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Electromagnetic Waves andPolarizationPhysics 2415 Lecture 30Michael Fowler UVa Today s Topics.
Measuring the speed of light Wave energy and power the Poynting vector Light momentum and radiation pressure Radio transmission Polarization.
First Measurement of the Speed of LightRoemer in 1676 noticed that eclipses of Jupiter s satellite Iogradually fell behind a regular schedule for about half the year then just as gradually caught back up He figured it was because the Earth was going away from Jupiter.
for a little over half a year then approaching again it s a Dopplereffect He got a reasonable estimate of the speed of light First Measurement on EarthLight goes out between teeth of rotating wheel reflects off distant mirror by the time it gets back a tooth may be blocking its path depending on.
wheel speed at certain speeds the observer sees nothing Knowing thewheel rotation rate the speed of light can be figured out 1849 720 teeth Best Early Measurements of the Speed ofLight 1879 .
were by a physics instructor Albert Michelson atthe Naval College in Annapolis his rich father in law who had a castle in Scarsdale bankrolledthe experiment It was within about 50 km sec The velocity of light c is precisely .
c 2 99792458 x 108 m sec This is exact because it s the definition of themeter The second is defined as a precisenumber of oscillations of a particular atom Speed of Light.
The speed of light is2 Center of the Earth2 99792458x108 m sec3 Center of the Sunrelative to 4 Center of the Universe.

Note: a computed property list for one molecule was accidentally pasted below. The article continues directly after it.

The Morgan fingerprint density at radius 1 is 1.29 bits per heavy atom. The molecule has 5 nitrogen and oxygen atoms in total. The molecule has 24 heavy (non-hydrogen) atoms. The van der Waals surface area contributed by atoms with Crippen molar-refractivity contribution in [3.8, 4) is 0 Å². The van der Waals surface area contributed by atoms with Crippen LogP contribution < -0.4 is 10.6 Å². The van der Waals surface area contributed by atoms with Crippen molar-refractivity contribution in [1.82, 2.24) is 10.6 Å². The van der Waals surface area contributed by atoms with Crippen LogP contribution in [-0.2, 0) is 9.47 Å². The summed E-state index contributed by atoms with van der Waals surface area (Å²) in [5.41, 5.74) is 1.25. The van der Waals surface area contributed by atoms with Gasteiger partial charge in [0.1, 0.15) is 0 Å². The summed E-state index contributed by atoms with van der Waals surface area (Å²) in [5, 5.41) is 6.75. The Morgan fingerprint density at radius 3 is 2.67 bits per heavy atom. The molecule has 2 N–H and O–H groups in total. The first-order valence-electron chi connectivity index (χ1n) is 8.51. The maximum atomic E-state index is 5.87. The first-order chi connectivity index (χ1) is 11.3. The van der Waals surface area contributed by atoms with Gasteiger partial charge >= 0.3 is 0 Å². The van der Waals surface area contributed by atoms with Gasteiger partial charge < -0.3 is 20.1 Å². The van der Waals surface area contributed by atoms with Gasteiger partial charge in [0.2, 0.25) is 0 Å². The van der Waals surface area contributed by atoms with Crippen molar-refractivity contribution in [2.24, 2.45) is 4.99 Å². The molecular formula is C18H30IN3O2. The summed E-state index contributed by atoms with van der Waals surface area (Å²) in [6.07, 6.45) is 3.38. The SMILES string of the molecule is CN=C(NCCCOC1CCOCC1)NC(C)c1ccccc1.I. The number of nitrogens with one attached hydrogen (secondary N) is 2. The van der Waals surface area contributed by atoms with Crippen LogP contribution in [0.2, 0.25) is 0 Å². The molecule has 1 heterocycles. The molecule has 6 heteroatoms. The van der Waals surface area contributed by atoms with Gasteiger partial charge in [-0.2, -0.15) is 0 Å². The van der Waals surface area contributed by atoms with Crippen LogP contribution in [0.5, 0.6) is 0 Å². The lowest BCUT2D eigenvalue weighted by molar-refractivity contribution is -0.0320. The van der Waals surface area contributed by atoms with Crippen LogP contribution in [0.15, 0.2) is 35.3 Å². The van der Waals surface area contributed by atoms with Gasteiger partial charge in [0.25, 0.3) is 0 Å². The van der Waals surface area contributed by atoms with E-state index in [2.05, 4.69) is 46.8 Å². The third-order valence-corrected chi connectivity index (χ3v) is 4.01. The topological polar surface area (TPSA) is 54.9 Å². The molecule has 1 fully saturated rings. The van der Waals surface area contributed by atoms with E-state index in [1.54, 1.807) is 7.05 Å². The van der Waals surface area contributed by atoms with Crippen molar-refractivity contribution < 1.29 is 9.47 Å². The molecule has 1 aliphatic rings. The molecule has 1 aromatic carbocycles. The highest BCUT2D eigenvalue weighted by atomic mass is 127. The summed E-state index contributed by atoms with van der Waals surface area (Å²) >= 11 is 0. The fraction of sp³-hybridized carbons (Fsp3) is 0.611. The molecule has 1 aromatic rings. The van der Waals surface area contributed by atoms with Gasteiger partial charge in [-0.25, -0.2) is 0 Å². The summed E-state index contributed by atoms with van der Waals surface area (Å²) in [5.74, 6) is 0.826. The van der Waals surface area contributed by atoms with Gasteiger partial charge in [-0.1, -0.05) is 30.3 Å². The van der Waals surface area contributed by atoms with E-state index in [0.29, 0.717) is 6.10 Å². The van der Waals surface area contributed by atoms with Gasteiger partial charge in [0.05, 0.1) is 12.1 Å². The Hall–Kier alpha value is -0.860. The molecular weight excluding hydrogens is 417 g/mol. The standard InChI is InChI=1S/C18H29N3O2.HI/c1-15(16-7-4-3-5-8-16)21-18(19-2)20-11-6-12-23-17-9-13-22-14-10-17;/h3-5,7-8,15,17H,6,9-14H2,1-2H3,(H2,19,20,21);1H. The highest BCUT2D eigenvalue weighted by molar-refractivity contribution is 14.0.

5 All of the above Speed of LightThe speed of light is2 Center of the Earth2 99792458x108 m sec.
3 Center of the Sunrelative to 4 Center of the Universe5 All of the aboveThat s the Theory of Special Relativity but it s not in this course so you ll all get three points .
Wave Energy Recall we found the energy meter in avibrating string then multiplying that by thewave speed gave power delivered by the wave The same analysis works for electromagnetic.
waves for a harmonic wave E E0 sin kx t and from the previous lecture E vB cB The energy density u E B mean rms values isu 0 E B 0 0 E c 0 EB using B E c c 1 0 0 to see magnetic energy electric .
Wave Power The energy density in the harmonic wave isequal to u c 0 EB joules m3 c 1 0 0 The power intensity the energy deliveredacross one square meter perpendicular to the.
direction of the wave equals the energy in avolume with a base of 1 sq m a length of c 3x108 meters Intensity S cu c 0 E 2 c 2 0 EB EB 0 These terms all represent power m2 in watts .
Poynting Vector The energy density in the harmonic wave isequal to u c 0 EB joules m3 Intensity power delivery m2 is S EB 0 Obviously this power is delivered in a.
particular direction that of the wave and canbe represented as a vector S 1 0 E B This is called the Poynting vector .
Poynting Vector for Static Fields The Poynting vector gives energy I1flow even for static fields If an electric field E is driving asteady current I along a wire there.
will be a magnetic field B 0I 2 r and so a Poynting flow S E B 0inwards as shown here Flow across a cylindrical surface ofradius r length 1 meter will be .
AEB 0 A area 2 r so total Eenergy flow rate EI This is justEnergy flows out of the battery the power dissipated as heat through space down into the wire Light has Momentum.
Maxwell proved from his equations that a flashof light with total energy E carries momentum The proof is quite difficult but one way to seethe result is to use Einstein s equation E mc2 The energy E in a flash of a beam of light.
means it has a very tiny mass E c2 moving ofcourse at c so momentum p mv mc E c All you need to know is the result Radiation Pressure Since light carries momentum anything.
absorbing or reflecting light feels a pressure aforce equal to the rate of change ofmomentum from Newton s laws How can the perpendicular E and B fieldspush something forwards .